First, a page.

Shortfalls in applications were worse in London and the southeast, among mature candidates and in specialist fields such as learning disability nursing, occupational therapy and podiatry. There are fears that some small courses may become too expensive to run if numbers dip too low.

It is too soon to judge if the fall will mean fewer student nurses starting in September next year but universities are considering contingency plans to avert a shortfall in nursing graduates, including accelerated two-year postgraduate nursing courses.

Vice-chancellors are planning a campaign with health bodies to encourage more people to train as nurses, which is likely to run well beyond the normal deadline for university course applications next month to encourage candidates to make late submissions or apply through clearing in the summer.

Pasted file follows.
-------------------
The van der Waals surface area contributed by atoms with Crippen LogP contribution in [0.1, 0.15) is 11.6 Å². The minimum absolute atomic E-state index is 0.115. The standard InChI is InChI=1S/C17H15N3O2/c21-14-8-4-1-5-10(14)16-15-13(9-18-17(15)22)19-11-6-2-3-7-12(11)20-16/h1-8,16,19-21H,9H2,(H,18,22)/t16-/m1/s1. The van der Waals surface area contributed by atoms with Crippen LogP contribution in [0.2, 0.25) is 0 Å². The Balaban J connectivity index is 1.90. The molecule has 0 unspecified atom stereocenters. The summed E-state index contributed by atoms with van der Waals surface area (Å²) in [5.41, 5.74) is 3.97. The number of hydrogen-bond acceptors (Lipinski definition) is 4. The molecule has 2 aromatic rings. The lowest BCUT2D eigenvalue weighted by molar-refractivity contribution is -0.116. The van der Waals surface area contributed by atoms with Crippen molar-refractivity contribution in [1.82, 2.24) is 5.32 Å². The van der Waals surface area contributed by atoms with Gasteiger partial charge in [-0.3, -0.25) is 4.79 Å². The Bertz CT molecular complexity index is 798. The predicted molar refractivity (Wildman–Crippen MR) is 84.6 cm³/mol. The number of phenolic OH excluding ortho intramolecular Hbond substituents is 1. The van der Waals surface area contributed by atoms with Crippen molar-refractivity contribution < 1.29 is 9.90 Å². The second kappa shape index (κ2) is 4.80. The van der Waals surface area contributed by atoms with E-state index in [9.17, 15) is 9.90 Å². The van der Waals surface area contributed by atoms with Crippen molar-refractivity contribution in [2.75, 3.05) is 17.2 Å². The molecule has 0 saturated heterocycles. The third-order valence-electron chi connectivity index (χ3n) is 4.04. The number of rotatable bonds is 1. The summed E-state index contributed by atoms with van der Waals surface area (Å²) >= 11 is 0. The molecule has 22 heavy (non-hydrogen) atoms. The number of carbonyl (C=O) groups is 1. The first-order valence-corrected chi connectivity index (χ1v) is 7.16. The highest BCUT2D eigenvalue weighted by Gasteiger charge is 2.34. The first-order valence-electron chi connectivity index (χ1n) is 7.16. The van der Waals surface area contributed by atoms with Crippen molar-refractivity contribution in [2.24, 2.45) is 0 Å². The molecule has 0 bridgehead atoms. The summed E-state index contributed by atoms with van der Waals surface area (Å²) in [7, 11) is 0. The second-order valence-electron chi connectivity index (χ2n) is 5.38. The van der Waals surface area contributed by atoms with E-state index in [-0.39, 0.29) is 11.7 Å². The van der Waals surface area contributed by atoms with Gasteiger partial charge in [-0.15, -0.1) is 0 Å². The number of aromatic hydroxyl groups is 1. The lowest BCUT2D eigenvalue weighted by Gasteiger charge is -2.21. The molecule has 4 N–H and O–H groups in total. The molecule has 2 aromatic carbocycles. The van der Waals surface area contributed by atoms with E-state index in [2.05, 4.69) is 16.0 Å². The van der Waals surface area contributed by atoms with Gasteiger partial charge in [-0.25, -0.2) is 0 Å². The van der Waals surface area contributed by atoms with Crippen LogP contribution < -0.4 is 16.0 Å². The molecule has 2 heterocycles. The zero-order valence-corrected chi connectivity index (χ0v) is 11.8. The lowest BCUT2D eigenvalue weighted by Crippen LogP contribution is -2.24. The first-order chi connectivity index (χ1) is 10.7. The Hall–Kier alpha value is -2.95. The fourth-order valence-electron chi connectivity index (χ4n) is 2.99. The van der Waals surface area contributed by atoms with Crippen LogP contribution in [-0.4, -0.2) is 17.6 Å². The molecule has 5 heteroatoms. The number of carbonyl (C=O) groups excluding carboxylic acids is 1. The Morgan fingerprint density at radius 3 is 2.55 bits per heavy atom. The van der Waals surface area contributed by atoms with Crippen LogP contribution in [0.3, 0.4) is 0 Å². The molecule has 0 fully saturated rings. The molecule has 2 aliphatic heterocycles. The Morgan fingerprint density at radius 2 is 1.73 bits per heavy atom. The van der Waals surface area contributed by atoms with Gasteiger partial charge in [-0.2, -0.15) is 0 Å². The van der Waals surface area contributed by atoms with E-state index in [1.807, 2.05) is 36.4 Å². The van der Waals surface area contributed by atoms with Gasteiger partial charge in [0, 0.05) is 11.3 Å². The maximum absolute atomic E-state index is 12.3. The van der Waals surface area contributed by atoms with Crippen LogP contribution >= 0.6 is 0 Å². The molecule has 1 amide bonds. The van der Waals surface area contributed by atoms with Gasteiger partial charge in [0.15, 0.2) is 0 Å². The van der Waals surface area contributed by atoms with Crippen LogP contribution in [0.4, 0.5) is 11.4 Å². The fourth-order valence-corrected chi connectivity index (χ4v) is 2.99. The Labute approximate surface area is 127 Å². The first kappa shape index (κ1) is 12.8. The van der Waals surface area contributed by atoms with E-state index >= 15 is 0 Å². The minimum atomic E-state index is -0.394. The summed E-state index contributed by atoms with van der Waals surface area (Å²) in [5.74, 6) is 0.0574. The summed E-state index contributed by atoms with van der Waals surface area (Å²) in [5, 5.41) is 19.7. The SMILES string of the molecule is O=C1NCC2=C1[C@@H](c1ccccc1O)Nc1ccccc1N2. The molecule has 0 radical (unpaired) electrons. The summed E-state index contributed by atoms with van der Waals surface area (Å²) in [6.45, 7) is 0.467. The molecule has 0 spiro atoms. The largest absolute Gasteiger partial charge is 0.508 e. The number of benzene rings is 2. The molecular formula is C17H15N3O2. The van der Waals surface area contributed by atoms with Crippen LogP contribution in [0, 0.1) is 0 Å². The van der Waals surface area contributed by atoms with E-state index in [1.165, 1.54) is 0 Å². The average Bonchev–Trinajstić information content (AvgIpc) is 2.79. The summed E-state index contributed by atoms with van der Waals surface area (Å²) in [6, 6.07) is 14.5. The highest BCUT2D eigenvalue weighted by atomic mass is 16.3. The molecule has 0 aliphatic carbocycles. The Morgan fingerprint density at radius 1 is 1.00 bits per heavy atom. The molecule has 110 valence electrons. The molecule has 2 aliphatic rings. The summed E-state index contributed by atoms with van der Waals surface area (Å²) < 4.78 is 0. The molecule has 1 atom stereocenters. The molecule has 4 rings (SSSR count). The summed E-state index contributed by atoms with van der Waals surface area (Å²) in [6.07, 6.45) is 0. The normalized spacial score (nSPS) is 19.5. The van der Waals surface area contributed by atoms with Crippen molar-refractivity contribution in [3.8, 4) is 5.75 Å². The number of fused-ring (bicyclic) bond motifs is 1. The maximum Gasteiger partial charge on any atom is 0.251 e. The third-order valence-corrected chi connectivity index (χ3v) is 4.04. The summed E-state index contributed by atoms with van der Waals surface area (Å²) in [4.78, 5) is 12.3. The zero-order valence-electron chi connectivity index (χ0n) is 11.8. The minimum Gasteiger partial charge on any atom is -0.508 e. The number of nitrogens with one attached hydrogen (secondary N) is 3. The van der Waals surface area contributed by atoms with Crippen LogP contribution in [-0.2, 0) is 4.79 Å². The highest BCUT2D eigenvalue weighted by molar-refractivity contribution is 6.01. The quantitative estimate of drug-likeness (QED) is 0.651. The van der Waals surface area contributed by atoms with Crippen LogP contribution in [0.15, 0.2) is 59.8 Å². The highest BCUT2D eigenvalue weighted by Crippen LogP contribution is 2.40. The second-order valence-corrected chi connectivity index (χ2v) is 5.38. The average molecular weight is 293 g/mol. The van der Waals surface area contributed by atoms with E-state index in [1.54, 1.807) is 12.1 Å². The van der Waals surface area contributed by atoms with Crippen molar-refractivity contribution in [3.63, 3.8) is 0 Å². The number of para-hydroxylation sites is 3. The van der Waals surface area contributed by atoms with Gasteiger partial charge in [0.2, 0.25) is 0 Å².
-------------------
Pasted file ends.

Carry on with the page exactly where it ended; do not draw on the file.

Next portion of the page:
Some caution is needed with the figures as the Universities and Colleges Admissions Service says year-on-year comparisons are complicated this year because calendar dates mean we are two or three working days behind last year’s cycle, and university applications generally are running behind last year’s figures. But the drop in applications for nursing, midwifery and allied health subjects is twice that of other courses, according to a survey by the vice-chancellors’ body Universities UK (UUK).

Ministers claimed that ending the bursaries would create 10,000 more training places, as costs are met by students taking out loans rather than direct government funding. It would be an embarrassment if numbers fell.